A 1:10 scale model of Ford’s (currently) not-yet-released supercar, featuring a unique 8-speed sequential transmission, full RC capabilities, and a motorized rear wing among many other functions.
About this creation
Propulsion: 2 x L Motors Steering: 1 x M Motor Drive Type: RWD Transmission: 8-speed sequential with integrated auto-clutch, controlled by 1 x M Motor Weight: 1.84 kg Height: 12 cm high Length: 48 cm long Width: 20 cm wide Power Source: 7.4v 8878 Li-Po Battery Box Estimated part count: 2600 pieces Suspension: Front axle: Dual-wishbone independent
---------------- Rear axle: Dual-wishbone independent Ackermann steering geometry Opening butterfly doors Motorized rear wing with ratchet mechanism Working steering wheel Working V6 piston engine
It has been a little while since I last posted - 2 months-, but I’m quite happy with the final product and I hope you find the wait to have been well worth it. Anyway, here I present to you my 1:10 scale model of the 2017 Ford GT; at the time of this writing, a concept vehicle scheduled for release next year. I’m also trying something new with this post by highlighting key terms, so that you can skim the post and yet still get the general idea. We’ll see how it works.
Fifty years after the original Ford GT40’s 1-2-3 victory at Le Mans, Ford intends to release their third iteration of this iconic vehicle. By compiling information from all over the internet (necessary due to the lack of blueprints) I have managed to recreate this vehicle to my satisfaction, just in time to commemorate Rage Hobbit Sr.’s 16th birthday and my (meaning both myself and my younger brother) second anniversary of building with Lego Technic.
The original vehicle was first shown at the Detroit Auto Show in January 2015, where it stunned audiences and ensured that it would see serial production the following year. The photos released into the internet made an impression on myself and my Rage Hobbit Jr. and we immediately elected to recreate this vehicle as our next large-scale supercar. It took a little while before I (sorry for all the changing pronouns… consider “I” from here on to mean “we”) got around to it, and the actual building process took longer than usual due to rather insufficient photos and information on the real vehicle.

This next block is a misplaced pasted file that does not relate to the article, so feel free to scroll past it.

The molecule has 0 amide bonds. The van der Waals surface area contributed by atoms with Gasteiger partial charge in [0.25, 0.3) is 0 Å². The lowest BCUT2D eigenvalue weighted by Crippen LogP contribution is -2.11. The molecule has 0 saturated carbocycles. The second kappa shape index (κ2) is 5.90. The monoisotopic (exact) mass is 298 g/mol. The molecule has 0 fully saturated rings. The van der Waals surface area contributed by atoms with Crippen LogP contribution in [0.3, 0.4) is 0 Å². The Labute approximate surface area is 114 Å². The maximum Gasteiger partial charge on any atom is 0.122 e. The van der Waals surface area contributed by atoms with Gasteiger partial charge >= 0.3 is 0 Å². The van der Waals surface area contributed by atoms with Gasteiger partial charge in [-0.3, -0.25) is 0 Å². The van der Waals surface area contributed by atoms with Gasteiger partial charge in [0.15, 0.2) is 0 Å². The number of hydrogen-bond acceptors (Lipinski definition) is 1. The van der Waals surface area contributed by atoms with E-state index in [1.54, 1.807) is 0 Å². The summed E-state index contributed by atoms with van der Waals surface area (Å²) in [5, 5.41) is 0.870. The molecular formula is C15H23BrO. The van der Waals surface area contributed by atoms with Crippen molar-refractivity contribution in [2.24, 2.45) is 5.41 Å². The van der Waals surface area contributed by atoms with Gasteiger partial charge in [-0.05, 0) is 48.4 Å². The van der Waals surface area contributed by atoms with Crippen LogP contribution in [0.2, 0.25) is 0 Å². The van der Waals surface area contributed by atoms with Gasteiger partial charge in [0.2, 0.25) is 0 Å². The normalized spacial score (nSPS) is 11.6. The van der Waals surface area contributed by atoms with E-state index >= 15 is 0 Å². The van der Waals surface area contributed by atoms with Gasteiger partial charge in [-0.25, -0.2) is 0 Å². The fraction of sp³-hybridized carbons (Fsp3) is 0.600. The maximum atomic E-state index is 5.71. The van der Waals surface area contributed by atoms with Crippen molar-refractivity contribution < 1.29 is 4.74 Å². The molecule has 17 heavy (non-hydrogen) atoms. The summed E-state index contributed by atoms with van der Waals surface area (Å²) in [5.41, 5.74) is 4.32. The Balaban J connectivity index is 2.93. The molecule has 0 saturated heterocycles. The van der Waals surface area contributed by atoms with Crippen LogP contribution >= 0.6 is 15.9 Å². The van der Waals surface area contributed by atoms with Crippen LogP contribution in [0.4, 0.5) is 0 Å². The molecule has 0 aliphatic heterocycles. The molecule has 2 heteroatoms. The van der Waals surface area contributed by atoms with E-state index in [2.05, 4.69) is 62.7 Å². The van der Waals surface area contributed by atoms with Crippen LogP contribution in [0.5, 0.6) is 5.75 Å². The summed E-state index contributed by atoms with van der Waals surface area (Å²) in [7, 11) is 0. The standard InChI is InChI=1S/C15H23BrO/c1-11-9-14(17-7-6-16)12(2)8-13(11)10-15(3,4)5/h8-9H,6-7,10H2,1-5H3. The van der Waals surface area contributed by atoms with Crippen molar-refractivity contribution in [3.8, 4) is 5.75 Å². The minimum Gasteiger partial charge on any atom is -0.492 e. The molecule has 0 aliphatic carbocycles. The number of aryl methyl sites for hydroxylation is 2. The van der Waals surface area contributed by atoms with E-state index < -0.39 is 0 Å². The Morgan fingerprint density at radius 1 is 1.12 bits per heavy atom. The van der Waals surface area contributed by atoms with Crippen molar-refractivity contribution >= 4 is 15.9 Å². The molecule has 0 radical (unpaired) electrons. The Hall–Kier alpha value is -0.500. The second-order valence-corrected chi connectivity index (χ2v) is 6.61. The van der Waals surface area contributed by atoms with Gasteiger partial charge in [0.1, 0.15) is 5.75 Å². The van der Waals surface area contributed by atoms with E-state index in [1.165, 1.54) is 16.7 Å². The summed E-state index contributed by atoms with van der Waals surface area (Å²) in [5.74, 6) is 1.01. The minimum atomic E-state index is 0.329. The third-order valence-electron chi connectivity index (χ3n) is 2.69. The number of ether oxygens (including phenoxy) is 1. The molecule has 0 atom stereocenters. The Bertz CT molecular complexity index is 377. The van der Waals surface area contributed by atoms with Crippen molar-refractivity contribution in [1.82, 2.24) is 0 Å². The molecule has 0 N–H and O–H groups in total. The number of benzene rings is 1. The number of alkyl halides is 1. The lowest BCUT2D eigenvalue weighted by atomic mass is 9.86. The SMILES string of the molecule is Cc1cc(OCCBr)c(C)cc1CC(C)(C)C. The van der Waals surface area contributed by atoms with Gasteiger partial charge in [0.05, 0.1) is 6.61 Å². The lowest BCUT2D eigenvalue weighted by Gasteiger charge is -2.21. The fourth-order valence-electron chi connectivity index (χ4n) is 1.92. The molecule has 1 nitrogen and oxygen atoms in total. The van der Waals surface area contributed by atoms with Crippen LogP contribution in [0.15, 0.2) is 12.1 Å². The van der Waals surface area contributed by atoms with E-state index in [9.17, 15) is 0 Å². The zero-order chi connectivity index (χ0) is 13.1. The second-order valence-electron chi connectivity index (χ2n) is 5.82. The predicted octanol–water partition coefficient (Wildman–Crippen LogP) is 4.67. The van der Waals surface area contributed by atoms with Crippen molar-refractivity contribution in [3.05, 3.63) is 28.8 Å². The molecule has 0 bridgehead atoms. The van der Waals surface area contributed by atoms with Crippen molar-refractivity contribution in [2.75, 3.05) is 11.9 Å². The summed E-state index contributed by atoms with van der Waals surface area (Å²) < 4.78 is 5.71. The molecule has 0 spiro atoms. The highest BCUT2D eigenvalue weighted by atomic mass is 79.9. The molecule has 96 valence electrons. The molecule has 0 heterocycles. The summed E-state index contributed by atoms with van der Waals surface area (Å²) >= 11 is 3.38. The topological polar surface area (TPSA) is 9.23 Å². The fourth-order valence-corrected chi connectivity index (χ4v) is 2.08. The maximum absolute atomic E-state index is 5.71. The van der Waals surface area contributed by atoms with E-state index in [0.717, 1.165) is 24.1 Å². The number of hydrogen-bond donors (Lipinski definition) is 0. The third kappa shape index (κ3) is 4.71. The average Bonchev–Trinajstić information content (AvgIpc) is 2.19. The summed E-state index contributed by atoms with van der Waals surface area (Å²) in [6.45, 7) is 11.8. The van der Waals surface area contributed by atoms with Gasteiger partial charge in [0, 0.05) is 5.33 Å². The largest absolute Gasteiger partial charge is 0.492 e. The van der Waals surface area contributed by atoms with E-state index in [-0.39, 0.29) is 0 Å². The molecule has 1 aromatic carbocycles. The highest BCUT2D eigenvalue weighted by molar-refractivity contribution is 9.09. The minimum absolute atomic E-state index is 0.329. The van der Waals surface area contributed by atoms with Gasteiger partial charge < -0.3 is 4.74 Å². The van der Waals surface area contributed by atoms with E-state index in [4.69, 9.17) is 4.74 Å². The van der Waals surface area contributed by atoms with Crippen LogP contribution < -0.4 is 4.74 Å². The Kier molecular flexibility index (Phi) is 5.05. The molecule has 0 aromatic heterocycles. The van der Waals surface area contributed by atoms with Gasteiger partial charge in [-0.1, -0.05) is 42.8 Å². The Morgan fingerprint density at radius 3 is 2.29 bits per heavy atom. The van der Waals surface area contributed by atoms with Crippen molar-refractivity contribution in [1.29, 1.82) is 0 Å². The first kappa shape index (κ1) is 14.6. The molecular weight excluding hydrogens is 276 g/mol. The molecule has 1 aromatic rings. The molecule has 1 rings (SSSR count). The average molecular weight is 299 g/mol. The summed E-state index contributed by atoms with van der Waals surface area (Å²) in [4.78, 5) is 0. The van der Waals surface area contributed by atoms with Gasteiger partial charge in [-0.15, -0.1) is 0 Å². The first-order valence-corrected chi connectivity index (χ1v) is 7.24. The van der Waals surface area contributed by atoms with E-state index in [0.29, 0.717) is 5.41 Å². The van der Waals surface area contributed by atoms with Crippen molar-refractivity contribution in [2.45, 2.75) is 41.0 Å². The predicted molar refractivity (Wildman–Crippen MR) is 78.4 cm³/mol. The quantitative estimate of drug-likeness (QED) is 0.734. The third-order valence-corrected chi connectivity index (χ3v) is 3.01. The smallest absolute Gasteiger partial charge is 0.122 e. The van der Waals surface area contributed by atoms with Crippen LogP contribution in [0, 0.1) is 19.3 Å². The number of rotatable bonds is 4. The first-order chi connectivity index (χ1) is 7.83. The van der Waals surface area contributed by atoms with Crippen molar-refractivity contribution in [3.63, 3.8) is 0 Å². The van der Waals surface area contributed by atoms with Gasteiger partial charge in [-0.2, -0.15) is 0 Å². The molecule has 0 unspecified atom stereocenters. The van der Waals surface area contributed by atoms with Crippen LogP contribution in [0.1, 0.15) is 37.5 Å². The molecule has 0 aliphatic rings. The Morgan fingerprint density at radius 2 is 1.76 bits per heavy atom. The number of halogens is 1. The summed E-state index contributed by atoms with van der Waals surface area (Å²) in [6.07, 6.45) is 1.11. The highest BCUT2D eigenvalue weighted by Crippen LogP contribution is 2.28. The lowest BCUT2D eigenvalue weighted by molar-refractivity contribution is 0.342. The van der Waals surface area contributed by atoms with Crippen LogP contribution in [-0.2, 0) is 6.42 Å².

The highlight of this model is definitely the custom 8-speed sequential transmission; a design partly inspired by the SVT Raptor’s transmission. The design is completely original and is not based at all on Sheepo’s excellent transmission, and the relatively small size makes this model the only 1:10 scale Lego Technic car to feature an 8-speed sequential transmission as of the time of this writing. It is based on my basic 4-speed sequential transmission - which can be found here - except it has another 2-speed transmission (with ratios of 1:1 and 1.25:1) as the input that shifts twice for every gear shift of the 4-speed transmission. This creates 8 separate gears within the transmission, with the following ratios:
Having a 2-speed transmission as the input, synchronized with the 4-speed, meant the 2-speed actually served the dual-function of acting as an auto-clutch. This entirely eliminated the need for an external clutch, making the whole assembly somewhat smaller. As a side note, I will soon be posting pictures and instructions for the transmission.
The drive was controlled by two hard-coupled L motors geared 1.67:1 into the transmission. This was about the optimal ratio for a vehicle of this size and weight, as the motors were only moderately stressed on gear 8. Steering involved a working steering wheel and the usual M motor geared 9:1 . I also added Ackermann geometry, more as a technical highlight rather than for the added performance.
A new feature I added to this vehicle was the deployable rear wing. It was connected directly to the rear axle’s drive, and was powered using a ratchet mechanism. The ratchet mechanism allowed the wing to extend while driving forward and stay fixed in that position, but after driving backwards for a second or two the wing could be pushed back down. I briefly attempted adding an elastic to the wing to pull it back down upon driving backwards, but it proved to create too much extra strain on the drive motors.
It was the aesthetics - again - that accounted for two-thirds of the 3 month build time on this model. They weren’t perfect, but I believe the model to be recognizable (if you’re aware it’s not a McLaren). The transmission worked surprisingly well considering it was the first of its type that I’ve built. Overall, the model was an interesting and enlightening build, and I will certainly incorporate some of the components into my next large scale supercar.
Excellent engineering. Good looking (although not quite perfect), yet with incredible functions hidden within - eight gears!!! 5 stars, it's a huge step up and surely means you're now amongst the best supercar builders around : )
I`m looking forward to see that gearbox design, the looks are a just a tad heavy, but thats my opinion, I think in techics you sometimes have to chose for a more sugestive body, in stead of filling up every space. But hey, that photo from the top, is just excellent!